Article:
What would Sammy Davis, Jr. think?
OK, he’s dead. But if he were alive, would the Candy Man agree that a Twix Bar is NOT candy? What if what the Candy Man made was licorice and was determined by the bureaucrats at the state Department of Revenue to not be candy either? What if malted milk balls were free of taxation in the state of Washington?
Talk about your childhood wishes!
The list of what is candy and what isn’t has been released (and a big box of Big Hunks to Jason Mercier for finding it). We’ve created a searchable database on which you can look up your favorite candy – or foodstuff. The list has provoked a bit of discussion in the newsroom. For instance, why is a Reese’s with peanuts taxable but Reese’s Sticks exempt? And why is the Big Hunk taxable and the Look bar not. And why is a Snickers bar taxable but a Snickers Cruncher exempt? What, exactly IS a Snickers Cruncher?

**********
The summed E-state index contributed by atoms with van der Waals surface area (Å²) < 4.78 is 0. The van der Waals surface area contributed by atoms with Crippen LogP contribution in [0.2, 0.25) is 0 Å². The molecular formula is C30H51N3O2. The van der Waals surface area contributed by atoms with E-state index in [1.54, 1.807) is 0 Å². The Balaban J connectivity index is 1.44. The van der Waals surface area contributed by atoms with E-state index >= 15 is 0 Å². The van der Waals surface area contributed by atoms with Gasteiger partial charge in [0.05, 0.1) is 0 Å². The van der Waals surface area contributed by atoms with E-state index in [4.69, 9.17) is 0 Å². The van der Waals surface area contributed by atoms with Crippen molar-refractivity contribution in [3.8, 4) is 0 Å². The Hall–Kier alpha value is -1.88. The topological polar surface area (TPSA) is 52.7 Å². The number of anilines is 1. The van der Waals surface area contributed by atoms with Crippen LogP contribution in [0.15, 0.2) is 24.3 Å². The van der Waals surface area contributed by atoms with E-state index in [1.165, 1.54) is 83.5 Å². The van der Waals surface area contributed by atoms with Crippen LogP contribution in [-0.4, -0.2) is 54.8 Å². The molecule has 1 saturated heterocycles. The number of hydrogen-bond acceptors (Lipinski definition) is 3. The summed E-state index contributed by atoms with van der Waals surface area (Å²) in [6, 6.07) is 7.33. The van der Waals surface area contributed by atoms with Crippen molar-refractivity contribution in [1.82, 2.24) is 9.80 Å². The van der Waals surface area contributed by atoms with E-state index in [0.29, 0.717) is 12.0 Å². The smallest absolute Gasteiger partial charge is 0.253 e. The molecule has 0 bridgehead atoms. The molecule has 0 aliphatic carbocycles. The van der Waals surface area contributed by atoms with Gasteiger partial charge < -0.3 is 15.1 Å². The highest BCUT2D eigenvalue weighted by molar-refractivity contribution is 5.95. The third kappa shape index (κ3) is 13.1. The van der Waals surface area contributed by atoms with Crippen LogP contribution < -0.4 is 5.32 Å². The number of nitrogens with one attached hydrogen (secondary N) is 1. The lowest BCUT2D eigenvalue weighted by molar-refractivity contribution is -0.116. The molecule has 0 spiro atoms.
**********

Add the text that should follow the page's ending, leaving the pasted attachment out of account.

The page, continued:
The answer appears to be flour. In the law passed by the Legislature, the definition for candy comes from the national streamlined sales tax group:
“‘Candy’ means a preparation of sugar, honey, or other natural or artificial sweeteners in combination with chocolate, fruits, nuts, or other ingredients or flavorings in the form of bars, drops, or pieces. ‘Candy’ does not include any preparation containing flour and does not require refrigeration.”
As Mercier says: “There you have it. Clear as fudge.”
Wait, is fudge taxable? Read more »